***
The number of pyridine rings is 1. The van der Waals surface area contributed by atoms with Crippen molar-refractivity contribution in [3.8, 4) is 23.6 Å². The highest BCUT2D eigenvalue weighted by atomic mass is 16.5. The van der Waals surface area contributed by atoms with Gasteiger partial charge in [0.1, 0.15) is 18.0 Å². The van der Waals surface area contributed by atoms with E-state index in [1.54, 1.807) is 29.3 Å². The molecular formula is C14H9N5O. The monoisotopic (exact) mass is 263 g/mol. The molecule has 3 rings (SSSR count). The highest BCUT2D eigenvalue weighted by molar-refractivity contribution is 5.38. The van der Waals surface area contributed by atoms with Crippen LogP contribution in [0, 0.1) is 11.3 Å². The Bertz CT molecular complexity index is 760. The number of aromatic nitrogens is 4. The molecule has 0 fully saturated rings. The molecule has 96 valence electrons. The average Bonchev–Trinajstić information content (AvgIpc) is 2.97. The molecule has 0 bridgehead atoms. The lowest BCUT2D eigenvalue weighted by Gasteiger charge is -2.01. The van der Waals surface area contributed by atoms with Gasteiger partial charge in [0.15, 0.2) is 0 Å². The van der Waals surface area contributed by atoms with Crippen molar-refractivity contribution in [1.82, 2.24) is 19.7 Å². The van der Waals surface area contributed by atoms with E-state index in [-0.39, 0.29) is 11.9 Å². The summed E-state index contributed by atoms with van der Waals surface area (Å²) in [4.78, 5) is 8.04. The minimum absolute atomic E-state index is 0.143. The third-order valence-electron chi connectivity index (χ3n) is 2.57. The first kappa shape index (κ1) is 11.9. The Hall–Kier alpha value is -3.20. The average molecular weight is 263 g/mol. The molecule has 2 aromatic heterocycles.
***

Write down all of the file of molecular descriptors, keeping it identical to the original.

The number of pyridine rings is 1. The van der Waals surface area contributed by atoms with Crippen molar-refractivity contribution in [3.8, 4) is 23.6 Å². The highest BCUT2D eigenvalue weighted by atomic mass is 16.5. The van der Waals surface area contributed by atoms with Gasteiger partial charge in [0.1, 0.15) is 18.0 Å². The van der Waals surface area contributed by atoms with E-state index in [1.54, 1.807) is 29.3 Å². The molecular formula is C14H9N5O. The monoisotopic (exact) mass is 263 g/mol. The molecule has 3 rings (SSSR count). The highest BCUT2D eigenvalue weighted by molar-refractivity contribution is 5.38. The van der Waals surface area contributed by atoms with Crippen LogP contribution in [0, 0.1) is 11.3 Å². The Bertz CT molecular complexity index is 760. The number of aromatic nitrogens is 4. The molecule has 0 fully saturated rings. The molecule has 96 valence electrons. The average Bonchev–Trinajstić information content (AvgIpc) is 2.97. The molecule has 0 bridgehead atoms. The lowest BCUT2D eigenvalue weighted by Gasteiger charge is -2.01. The van der Waals surface area contributed by atoms with Gasteiger partial charge in [0.15, 0.2) is 0 Å². The van der Waals surface area contributed by atoms with Crippen molar-refractivity contribution in [1.82, 2.24) is 19.7 Å². The van der Waals surface area contributed by atoms with E-state index in [-0.39, 0.29) is 11.9 Å². The summed E-state index contributed by atoms with van der Waals surface area (Å²) in [4.78, 5) is 8.04. The minimum absolute atomic E-state index is 0.143. The third-order valence-electron chi connectivity index (χ3n) is 2.57. The first kappa shape index (κ1) is 11.9. The Hall–Kier alpha value is -3.20. The average molecular weight is 263 g/mol. The molecule has 2 aromatic heterocycles.